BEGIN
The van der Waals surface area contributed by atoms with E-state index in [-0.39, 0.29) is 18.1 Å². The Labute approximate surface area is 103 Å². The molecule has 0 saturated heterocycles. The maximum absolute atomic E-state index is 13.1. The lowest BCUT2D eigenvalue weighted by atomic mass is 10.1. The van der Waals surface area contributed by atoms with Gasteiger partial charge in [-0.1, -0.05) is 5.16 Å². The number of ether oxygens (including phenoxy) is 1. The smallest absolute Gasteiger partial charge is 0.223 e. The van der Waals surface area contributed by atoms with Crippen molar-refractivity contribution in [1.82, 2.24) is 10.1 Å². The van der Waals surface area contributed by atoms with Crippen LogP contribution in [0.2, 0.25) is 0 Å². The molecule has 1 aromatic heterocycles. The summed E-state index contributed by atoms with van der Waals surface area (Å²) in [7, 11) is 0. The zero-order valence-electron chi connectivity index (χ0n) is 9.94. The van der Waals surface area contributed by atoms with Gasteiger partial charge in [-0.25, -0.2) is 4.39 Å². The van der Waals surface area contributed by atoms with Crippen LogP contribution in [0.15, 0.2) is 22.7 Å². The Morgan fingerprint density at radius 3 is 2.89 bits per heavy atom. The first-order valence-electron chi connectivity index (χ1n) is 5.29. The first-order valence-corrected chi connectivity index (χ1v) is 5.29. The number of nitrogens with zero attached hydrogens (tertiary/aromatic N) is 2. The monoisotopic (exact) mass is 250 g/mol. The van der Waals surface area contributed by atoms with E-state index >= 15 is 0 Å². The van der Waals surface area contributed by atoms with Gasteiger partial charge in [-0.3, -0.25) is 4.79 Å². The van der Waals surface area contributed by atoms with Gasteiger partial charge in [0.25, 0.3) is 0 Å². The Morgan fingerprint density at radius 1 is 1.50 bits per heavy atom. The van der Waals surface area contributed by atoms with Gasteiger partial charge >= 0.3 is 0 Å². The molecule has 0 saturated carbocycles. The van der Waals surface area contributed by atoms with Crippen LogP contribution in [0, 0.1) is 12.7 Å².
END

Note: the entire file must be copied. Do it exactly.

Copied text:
The van der Waals surface area contributed by atoms with E-state index in [-0.39, 0.29) is 18.1 Å². The Labute approximate surface area is 103 Å². The molecule has 0 saturated heterocycles. The maximum absolute atomic E-state index is 13.1. The lowest BCUT2D eigenvalue weighted by atomic mass is 10.1. The van der Waals surface area contributed by atoms with Gasteiger partial charge in [-0.1, -0.05) is 5.16 Å². The number of ether oxygens (including phenoxy) is 1. The smallest absolute Gasteiger partial charge is 0.223 e. The van der Waals surface area contributed by atoms with Crippen molar-refractivity contribution in [1.82, 2.24) is 10.1 Å². The van der Waals surface area contributed by atoms with Crippen LogP contribution in [0.2, 0.25) is 0 Å². The molecule has 1 aromatic heterocycles. The summed E-state index contributed by atoms with van der Waals surface area (Å²) in [7, 11) is 0. The zero-order valence-electron chi connectivity index (χ0n) is 9.94. The van der Waals surface area contributed by atoms with Gasteiger partial charge in [-0.25, -0.2) is 4.39 Å². The van der Waals surface area contributed by atoms with Crippen LogP contribution in [0.15, 0.2) is 22.7 Å². The Morgan fingerprint density at radius 3 is 2.89 bits per heavy atom. The first-order valence-electron chi connectivity index (χ1n) is 5.29. The first-order valence-corrected chi connectivity index (χ1v) is 5.29. The number of nitrogens with zero attached hydrogens (tertiary/aromatic N) is 2. The monoisotopic (exact) mass is 250 g/mol. The van der Waals surface area contributed by atoms with E-state index >= 15 is 0 Å². The van der Waals surface area contributed by atoms with Gasteiger partial charge in [-0.3, -0.25) is 4.79 Å². The van der Waals surface area contributed by atoms with Gasteiger partial charge in [0.25, 0.3) is 0 Å². The Morgan fingerprint density at radius 1 is 1.50 bits per heavy atom. The van der Waals surface area contributed by atoms with Gasteiger partial charge >= 0.3 is 0 Å². The molecule has 0 saturated carbocycles. The van der Waals surface area contributed by atoms with Crippen LogP contribution in [0, 0.1) is 12.7 Å².